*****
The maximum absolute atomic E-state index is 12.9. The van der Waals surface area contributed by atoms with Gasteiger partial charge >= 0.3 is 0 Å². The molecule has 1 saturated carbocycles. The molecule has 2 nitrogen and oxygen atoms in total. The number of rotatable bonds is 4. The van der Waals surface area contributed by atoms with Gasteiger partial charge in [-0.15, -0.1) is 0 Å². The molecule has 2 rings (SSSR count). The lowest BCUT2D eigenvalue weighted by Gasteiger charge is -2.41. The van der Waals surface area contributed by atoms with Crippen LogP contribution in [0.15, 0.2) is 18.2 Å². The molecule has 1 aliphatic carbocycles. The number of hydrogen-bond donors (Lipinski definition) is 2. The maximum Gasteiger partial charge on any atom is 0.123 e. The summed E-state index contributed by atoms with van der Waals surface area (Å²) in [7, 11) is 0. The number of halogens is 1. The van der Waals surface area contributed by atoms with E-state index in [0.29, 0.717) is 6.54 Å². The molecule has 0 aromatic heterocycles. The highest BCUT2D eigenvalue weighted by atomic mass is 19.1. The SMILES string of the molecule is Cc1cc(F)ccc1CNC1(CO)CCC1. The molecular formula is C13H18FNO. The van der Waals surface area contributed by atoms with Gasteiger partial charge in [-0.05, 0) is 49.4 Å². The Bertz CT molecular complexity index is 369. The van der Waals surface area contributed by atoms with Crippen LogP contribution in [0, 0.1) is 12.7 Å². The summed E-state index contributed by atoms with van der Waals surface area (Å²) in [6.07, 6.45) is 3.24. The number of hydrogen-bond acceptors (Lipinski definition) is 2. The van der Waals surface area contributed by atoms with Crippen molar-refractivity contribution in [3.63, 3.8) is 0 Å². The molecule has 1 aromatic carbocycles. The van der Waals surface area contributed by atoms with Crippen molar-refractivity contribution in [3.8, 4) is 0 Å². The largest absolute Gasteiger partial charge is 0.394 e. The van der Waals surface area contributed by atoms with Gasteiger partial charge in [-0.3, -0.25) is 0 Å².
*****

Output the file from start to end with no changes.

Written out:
The maximum absolute atomic E-state index is 12.9. The van der Waals surface area contributed by atoms with Gasteiger partial charge >= 0.3 is 0 Å². The molecule has 1 saturated carbocycles. The molecule has 2 nitrogen and oxygen atoms in total. The number of rotatable bonds is 4. The van der Waals surface area contributed by atoms with Gasteiger partial charge in [-0.15, -0.1) is 0 Å². The molecule has 2 rings (SSSR count). The lowest BCUT2D eigenvalue weighted by Gasteiger charge is -2.41. The van der Waals surface area contributed by atoms with Crippen LogP contribution in [0.15, 0.2) is 18.2 Å². The molecule has 1 aliphatic carbocycles. The number of hydrogen-bond donors (Lipinski definition) is 2. The maximum Gasteiger partial charge on any atom is 0.123 e. The summed E-state index contributed by atoms with van der Waals surface area (Å²) in [7, 11) is 0. The number of halogens is 1. The van der Waals surface area contributed by atoms with E-state index in [0.29, 0.717) is 6.54 Å². The molecule has 0 aromatic heterocycles. The highest BCUT2D eigenvalue weighted by atomic mass is 19.1. The SMILES string of the molecule is Cc1cc(F)ccc1CNC1(CO)CCC1. The molecular formula is C13H18FNO. The van der Waals surface area contributed by atoms with Gasteiger partial charge in [-0.05, 0) is 49.4 Å². The Bertz CT molecular complexity index is 369. The van der Waals surface area contributed by atoms with Crippen LogP contribution in [0, 0.1) is 12.7 Å². The summed E-state index contributed by atoms with van der Waals surface area (Å²) in [6.07, 6.45) is 3.24. The number of hydrogen-bond acceptors (Lipinski definition) is 2. The van der Waals surface area contributed by atoms with Crippen molar-refractivity contribution in [3.63, 3.8) is 0 Å². The molecule has 1 aromatic carbocycles. The van der Waals surface area contributed by atoms with Crippen molar-refractivity contribution in [3.8, 4) is 0 Å². The largest absolute Gasteiger partial charge is 0.394 e. The van der Waals surface area contributed by atoms with Gasteiger partial charge in [-0.3, -0.25) is 0 Å².